In part 2, candidates need to compare two out of three pictures and answer two questions in one minute. Of course, since it’s a special day, you may want to allow them to practise their fluency and natural speaking, instead of focusing on the time limit. The first set of pictures shows people celebrating Valentine’s Day in three different ways, having a romantic dinner, going hiking and going to a couple’s massage (a SPA day). Candidate A discusses why the people might be celebrating Valentine’s Day in these ways and how they might be feeling. The second set of pictures shows people receiving Valentine’s Day gifts, an engagement ring, flowers and chocolates, and breakfast in bed. Candidate B talks about why the people might choose to give such presents and how they may bring happiness to the gift receivers.

Now it’s time for students to talk to each other. Ask a question why do people may choose to decide not to celebrate Valentine’s Day, surrounded by five prompt answers: public display of affection (PDA), celebrating love every day, religion, consumerism, too expensive. Give two minutes to discuss the option and then ask students to decide which of these reasons is the most significant to them.

Finish speaking exam with opinion-based questions on Valentine’s Day. I tried to keep the questions as light-hearted as possible. After all, you want to have fun and not stress your students or create any conflict!

Since the topic of love and relationships can be quite controversial and intrusive, I think that choosing to do this class will depend on the country and its culture. I teach in Spain where discussing relationships isn’t problematic. Another thing is to keep it age-appropriate. I would suggest this lesson for teenagers and young adults – minimum 15 years old. Younger students may find it annoying, not relevant and intrusive. Remember that the main objective of this class is for students to have a day off, so if they choose not to answer a question (especially from Part 1), should be understood.

Click below to download the examiner’s notes and the C1 speaking presentation.

Cambridge CAE – Writing Part 2 (review)

Do you know of anyone who has changed the world for the better? Someone who has positively impacted society? Using a free CAE writing exam, we will discuss the topic and teach advanced students how to write a successful review. All while following the writing assessment criteria.

The other day, I was preparing an advanced lesson plan for one of my General English students. I usually look for inspiration all around and often go to my all-time favourite coursebook – English File C1.1 by Oxford Publishing. One of the units deals with book and film reviews and gives a wide range of vocabulary that can be used to describe them. That’s when I felt inspired to use this class and adapt it to my CAE student – a passionate acting student, interested in art, literature and films.

I want her to be engaged in the topic and at the same time, I want her to learn how to answer each part of the Cambridge exam successfully. That’s why I headed to the Cambridge English website and downloaded their free C1 Advanced Handbook for Teachers, which offers free exams and explanations for successful writing exams. I’m always up for using free official resources and adapting them to my class. I feel like this is the most insightful and reliable source you can find.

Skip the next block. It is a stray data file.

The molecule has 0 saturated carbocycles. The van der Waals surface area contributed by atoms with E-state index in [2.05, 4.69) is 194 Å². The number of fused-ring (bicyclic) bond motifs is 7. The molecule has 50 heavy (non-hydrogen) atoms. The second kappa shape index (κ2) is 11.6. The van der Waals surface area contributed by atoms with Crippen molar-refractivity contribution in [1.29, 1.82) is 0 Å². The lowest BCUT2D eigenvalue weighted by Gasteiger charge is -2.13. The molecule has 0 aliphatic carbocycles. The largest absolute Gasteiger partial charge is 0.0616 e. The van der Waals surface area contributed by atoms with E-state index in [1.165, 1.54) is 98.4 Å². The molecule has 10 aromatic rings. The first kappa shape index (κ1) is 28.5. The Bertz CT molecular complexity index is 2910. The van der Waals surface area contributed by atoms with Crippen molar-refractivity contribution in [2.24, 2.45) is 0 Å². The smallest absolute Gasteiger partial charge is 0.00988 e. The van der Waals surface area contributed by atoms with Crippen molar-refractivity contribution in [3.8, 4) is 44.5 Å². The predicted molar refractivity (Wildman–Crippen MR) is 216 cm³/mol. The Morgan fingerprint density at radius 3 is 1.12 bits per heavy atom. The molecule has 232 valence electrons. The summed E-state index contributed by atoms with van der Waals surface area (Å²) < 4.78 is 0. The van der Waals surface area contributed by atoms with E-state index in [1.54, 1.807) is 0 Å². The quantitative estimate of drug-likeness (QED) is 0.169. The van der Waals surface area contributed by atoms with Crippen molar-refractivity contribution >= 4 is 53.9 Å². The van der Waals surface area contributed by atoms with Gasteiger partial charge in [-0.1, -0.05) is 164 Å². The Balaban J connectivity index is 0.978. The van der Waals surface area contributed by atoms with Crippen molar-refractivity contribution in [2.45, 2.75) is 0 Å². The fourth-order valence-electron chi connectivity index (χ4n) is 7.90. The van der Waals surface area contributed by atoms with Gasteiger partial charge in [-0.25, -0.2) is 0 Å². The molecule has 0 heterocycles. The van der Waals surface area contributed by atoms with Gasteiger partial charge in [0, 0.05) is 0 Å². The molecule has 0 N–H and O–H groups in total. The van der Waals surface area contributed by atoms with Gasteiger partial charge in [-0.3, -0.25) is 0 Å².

The lesson plan and the presentation with all the links needed to complete the class are available to download for free at the end of the post!

The lesson starts by showing posters of six impactful films and asking students about the people shown in the pictures and what they may have in common. I tried to include some classics (Schindler’s List), some oldies (Gorillas in the Mist) and some new films (Hidden Figures). All of them are quite well-known, and your students should have seen at least a few of them. The common factor is that they tell stories of people who had a positive impact on society. If your students watched some of those films, you can elicit examples of the ways in which they impacted society. Ask if they know of anyone else, famous or not, who also made/is making a difference in the world.

Show a picture of Audrey Hepburn and ask if anyone knows who she is. As the picture from Breakfast at Tiffany’s is one of the most iconic in the world, your students should be familiar, at least with her image. Say that you’re going to watch a short video on Audrey Hepburn. Ask to predict who she was: Audrey Hepburn – an international m__________ s__________, f__________ i__________ and h___________. Watch the first 20 seconds of the video, Audrey Hepburn – International Superstar, Fashion Icon, & Humanitarian by Biography, and elicit the answers (movie star, fashion icon and humanitarian).

Read eight questions about Audrey Hepburn and watch the whole video (you can turn on the subtitles if necessary). Students answer the questions with short answers. Did they know about the humanitarian side of Audrey Hepburn? Were they surprised? Ask if the video convinced them to read a biography about Audrey Hepburn’s life.

Read a book review (you can find it in the C1 Advanced Handbook for Teachers, page 45). Ask if this review convinced them to read the book. Do they think that it’s a good review? What would they change about it? The most common answer will be the lack of paragraphs and many spelling errors. Students divide it into four paragraphs (introduction, point 1, point 2, recommendation) and correct any errors they can find.